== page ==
Harris, John G. (1991) Analog models for early vision. Dissertation (Ph.D.), California Institute of Technology. http://resolver.caltech.edu/CaltechETD:etd-06202007-093347
Analog models provide a novel framework for understanding and developing algorithms for computer vision. This thesis introduces several extensions to well-known resistive network techniques for solving early vision problems. First, constraint boxes are developed as a general methodology for mapping regularization-based algorithms onto stable analog hardware. These multiterminal resistor systems solve low-level vision problems by minimizing a global Lyapunov energy. Second, a circuit element called the resistive fuse is introduced to extend these networks for discontinuity detection. This is the first hardware circuit that explicitly implements line-process discontinuities. Since resistive fuse networks must minimize a non-convex energy function that may contain local minima, complex annealing or continuation methods are necessary for adequate solutions of the problem. Third, the tiny-tanh network is proposed as a new mechanism for discontinuity detection that is not plagued by problems with local minima. A piece-wise constant segmentation is performed through minimization of a convex Lyapunov energy.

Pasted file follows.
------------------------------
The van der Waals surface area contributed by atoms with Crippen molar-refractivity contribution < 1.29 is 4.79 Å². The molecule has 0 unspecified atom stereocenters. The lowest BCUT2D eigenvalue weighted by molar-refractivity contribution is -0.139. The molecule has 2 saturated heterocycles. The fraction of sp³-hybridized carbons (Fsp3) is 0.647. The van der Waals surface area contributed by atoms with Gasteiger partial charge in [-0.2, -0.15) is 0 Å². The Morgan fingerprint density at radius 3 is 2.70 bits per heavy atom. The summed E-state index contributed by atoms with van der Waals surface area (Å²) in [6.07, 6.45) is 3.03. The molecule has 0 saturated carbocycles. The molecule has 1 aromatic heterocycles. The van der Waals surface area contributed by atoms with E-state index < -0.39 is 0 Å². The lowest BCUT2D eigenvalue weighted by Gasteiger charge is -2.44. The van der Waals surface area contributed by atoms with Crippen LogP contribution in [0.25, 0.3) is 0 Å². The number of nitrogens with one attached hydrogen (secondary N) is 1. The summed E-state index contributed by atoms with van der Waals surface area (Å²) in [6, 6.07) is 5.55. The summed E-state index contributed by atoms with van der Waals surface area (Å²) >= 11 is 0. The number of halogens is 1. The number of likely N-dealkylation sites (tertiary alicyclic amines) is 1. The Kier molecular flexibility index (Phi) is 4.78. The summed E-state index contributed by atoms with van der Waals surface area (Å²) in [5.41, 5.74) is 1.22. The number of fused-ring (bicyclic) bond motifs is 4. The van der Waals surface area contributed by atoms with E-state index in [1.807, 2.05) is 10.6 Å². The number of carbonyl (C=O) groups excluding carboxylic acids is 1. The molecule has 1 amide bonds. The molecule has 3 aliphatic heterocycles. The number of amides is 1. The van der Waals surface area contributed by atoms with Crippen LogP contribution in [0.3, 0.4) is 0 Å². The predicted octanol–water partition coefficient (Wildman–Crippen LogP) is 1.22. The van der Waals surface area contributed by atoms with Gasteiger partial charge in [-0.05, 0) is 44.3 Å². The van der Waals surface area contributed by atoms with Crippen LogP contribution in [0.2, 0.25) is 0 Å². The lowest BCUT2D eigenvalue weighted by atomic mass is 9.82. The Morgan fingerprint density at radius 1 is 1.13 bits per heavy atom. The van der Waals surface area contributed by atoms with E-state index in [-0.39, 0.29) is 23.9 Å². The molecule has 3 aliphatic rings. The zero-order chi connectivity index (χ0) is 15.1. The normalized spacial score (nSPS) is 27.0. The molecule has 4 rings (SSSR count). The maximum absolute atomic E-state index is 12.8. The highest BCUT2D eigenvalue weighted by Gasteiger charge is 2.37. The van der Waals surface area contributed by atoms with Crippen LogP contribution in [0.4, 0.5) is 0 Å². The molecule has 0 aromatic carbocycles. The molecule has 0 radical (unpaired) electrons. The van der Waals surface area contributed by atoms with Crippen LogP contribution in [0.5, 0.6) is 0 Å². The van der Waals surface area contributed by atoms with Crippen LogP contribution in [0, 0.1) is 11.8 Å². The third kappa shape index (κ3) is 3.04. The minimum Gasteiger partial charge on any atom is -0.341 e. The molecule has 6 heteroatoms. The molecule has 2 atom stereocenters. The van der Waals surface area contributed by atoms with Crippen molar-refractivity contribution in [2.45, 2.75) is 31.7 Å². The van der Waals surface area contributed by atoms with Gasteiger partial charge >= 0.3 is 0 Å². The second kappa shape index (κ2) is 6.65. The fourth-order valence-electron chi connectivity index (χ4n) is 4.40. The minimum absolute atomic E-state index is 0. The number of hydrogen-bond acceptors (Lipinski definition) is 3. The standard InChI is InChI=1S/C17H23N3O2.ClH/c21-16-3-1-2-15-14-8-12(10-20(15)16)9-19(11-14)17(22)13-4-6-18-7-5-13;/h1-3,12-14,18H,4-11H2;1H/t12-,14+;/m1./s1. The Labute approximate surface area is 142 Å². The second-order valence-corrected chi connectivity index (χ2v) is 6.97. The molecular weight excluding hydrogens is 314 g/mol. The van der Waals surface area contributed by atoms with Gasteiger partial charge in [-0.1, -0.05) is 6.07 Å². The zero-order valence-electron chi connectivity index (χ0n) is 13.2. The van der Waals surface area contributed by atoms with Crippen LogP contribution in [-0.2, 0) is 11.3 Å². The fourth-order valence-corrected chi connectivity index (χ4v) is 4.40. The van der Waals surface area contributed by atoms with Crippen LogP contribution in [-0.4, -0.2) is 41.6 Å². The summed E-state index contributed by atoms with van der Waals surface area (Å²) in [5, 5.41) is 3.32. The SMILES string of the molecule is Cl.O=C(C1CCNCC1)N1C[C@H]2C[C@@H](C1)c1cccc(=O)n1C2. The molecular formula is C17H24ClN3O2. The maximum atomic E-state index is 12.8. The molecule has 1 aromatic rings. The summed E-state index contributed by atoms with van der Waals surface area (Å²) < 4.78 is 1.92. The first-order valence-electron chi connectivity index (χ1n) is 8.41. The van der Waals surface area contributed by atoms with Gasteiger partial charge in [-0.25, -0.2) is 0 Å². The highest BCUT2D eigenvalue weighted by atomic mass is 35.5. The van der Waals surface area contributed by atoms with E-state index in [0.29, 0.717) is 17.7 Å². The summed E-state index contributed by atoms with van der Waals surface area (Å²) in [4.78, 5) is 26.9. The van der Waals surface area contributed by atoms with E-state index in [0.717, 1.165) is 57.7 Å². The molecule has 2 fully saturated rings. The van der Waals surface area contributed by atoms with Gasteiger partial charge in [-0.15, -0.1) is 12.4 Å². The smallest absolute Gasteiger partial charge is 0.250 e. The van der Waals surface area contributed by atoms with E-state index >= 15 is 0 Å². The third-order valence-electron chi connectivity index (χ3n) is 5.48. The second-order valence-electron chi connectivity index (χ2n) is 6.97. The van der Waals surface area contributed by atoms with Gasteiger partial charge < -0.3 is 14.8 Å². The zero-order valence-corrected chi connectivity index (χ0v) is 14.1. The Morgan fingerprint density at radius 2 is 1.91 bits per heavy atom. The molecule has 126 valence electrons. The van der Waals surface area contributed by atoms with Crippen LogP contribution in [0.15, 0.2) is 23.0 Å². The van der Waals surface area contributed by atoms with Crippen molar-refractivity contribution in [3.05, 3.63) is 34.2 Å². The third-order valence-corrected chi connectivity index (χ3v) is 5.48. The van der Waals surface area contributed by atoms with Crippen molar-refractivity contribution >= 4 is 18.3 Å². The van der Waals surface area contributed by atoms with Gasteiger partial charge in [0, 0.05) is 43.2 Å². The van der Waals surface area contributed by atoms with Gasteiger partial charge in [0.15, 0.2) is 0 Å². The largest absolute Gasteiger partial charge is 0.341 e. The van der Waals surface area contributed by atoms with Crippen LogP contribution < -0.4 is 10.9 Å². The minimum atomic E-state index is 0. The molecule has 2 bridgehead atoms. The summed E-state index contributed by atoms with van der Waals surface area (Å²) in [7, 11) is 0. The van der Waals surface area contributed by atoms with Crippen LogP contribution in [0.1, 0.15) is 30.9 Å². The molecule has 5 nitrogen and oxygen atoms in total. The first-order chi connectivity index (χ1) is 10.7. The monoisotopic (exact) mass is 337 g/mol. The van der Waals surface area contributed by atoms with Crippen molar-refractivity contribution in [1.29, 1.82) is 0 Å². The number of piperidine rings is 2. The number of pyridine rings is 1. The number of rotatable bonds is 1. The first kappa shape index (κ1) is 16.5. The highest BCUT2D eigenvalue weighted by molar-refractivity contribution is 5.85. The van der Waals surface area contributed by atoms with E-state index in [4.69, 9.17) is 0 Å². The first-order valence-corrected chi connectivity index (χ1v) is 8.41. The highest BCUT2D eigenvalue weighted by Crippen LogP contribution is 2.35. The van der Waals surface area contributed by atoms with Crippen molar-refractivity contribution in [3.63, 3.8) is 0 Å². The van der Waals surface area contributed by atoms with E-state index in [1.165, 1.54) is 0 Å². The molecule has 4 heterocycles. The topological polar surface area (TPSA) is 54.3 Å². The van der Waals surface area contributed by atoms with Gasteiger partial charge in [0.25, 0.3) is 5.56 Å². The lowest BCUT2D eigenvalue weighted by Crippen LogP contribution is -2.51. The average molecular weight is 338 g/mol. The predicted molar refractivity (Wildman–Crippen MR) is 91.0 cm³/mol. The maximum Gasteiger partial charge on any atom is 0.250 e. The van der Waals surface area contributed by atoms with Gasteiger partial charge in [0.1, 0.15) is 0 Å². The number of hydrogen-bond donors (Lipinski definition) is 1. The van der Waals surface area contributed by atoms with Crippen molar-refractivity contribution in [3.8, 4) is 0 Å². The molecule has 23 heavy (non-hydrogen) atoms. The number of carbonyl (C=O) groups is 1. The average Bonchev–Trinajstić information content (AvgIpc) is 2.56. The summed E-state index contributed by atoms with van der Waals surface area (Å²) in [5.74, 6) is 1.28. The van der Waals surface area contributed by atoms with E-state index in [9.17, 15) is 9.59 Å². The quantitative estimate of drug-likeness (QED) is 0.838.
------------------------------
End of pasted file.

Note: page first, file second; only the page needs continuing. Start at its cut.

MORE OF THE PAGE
|Item Type:||Thesis (Dissertation (Ph.D.))|
|Degree Grantor:||California Institute of Technology|
|Major Option:||Computation and Neural Systems|
|Thesis Availability:||Public (worldwide access)|
|Defense Date:||30 May 1991|
|Default Usage Policy:||No commercial reproduction, distribution, display or performance rights in this work are provided.|
|Deposited By:||Imported from ETD-db|
|Deposited On:||13 Jul 2007|
|Last Modified:||26 Dec 2012 02:53|
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